"Our problem is on the offensive end," said UT coach Rick Barnes. "We don't do the things we need to do to give ourselves a chance to be the team we can be."
 
Missouri didn’t have any such problems to begin the game. MU started hot and the Tigers took advantage of open looks from deep against the Texas zone, connecting on 8 of 11 three-pointers in the first half.
 
"They were just knocking down open shots with hands in their face," Brown said. "And a couple times we didn't get back in transition and they raised up and made a 3. They made big shots."
 
Jonathan Holmes added 10 points for Texas, who had three players in double figures. Mizzou, though, had a more balanced scoring effort and had four players with at least 14 points, led by Ricardo Ratliffe's 21.
 
Mizzou coach Frank Haith assisted under Barnes from 2002-04 and helped bring Lamarcus Aldridge and T.J. Ford to Austin. Barnes and Haith previously met as foes in 2008, when Texas beat Miami, 75-72, in the second round of the NCAA tournament.
 
Texas entered the game allowing an average of 50 points in their last two, but UT allowed MU to breach that mark with 17:31 to play.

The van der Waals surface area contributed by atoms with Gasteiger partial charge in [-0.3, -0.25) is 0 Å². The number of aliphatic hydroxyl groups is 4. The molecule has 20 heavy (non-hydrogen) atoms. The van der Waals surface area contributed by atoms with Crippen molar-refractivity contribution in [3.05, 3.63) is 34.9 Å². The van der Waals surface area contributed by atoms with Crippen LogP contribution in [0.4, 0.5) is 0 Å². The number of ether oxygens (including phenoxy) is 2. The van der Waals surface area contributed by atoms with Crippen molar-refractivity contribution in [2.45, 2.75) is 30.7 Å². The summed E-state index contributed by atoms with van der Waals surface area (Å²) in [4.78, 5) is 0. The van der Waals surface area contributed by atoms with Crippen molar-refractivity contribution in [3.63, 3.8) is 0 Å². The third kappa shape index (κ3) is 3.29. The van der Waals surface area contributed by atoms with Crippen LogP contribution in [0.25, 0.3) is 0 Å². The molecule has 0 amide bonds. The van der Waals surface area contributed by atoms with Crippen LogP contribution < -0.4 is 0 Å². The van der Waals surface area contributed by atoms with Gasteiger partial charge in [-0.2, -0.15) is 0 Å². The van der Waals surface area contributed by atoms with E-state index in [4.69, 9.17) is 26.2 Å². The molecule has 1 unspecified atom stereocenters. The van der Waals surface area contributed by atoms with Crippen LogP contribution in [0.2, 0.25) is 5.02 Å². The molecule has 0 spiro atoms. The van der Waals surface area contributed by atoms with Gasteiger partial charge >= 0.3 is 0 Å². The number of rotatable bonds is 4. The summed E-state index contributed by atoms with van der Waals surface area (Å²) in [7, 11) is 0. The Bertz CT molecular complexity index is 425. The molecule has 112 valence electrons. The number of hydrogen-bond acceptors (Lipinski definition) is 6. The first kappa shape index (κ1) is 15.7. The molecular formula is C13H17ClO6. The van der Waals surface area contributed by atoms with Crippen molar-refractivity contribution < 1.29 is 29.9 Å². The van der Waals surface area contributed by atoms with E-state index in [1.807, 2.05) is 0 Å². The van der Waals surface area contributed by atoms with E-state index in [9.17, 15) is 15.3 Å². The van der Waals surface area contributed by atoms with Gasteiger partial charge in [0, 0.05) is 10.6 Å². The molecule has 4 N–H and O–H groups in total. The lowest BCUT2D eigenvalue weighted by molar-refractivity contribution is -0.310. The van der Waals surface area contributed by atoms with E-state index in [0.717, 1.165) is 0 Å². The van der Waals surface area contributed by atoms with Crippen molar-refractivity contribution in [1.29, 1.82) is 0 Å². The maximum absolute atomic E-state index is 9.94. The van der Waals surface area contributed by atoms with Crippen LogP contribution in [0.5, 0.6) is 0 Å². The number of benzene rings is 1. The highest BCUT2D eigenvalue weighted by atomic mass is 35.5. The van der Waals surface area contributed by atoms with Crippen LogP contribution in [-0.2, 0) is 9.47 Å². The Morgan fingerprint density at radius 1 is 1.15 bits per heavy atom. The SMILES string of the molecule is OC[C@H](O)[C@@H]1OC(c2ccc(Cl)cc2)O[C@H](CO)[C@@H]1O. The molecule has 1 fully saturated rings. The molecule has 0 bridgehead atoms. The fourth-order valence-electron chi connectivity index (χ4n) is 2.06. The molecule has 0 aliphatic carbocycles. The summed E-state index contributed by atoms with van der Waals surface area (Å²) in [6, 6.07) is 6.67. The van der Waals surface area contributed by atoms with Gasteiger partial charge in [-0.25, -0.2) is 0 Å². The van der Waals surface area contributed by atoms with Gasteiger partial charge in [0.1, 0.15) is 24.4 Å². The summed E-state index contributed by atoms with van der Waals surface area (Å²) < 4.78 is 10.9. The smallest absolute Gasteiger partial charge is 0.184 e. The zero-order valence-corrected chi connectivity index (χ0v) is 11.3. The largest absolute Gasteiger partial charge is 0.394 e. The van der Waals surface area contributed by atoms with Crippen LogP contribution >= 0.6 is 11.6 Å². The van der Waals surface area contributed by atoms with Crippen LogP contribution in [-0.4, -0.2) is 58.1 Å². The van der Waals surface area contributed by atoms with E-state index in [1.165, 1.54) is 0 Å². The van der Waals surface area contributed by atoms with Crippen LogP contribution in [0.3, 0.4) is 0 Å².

Missouri head coach Mike Anderson’s teams are known for playing the fastest 40 minutes in basketball.

His hard-nosed, in-your-face philosophy has followed Anderson wherever he’s gone — from Arkansas down to Alabama and back up to Missouri. Anderson’s squads, stocked with versatile and rangy athletes year after year, always seem to be moving a step quicker than the opposition.

Every coach knows what to expect when preparing for an Anderson-coached team: full-court pressure from start to finish.

But this year’s Tigers outfit has been equally effective on the offensive end.

Missouri is sixth in the nation in both points per game (85) and assists per game (18). But the success of the offense isn’t stopping Anderson from continuing to instill a tough, defensive mindset. He says the Tigers are at their best when they are focused defensively.

“Our defense has picked up, earlier in the year we were just trying to outscore people,” Anderson said. “I’ve been on these guys to play athletic. It’s amazing sometimes how that can be contagious.”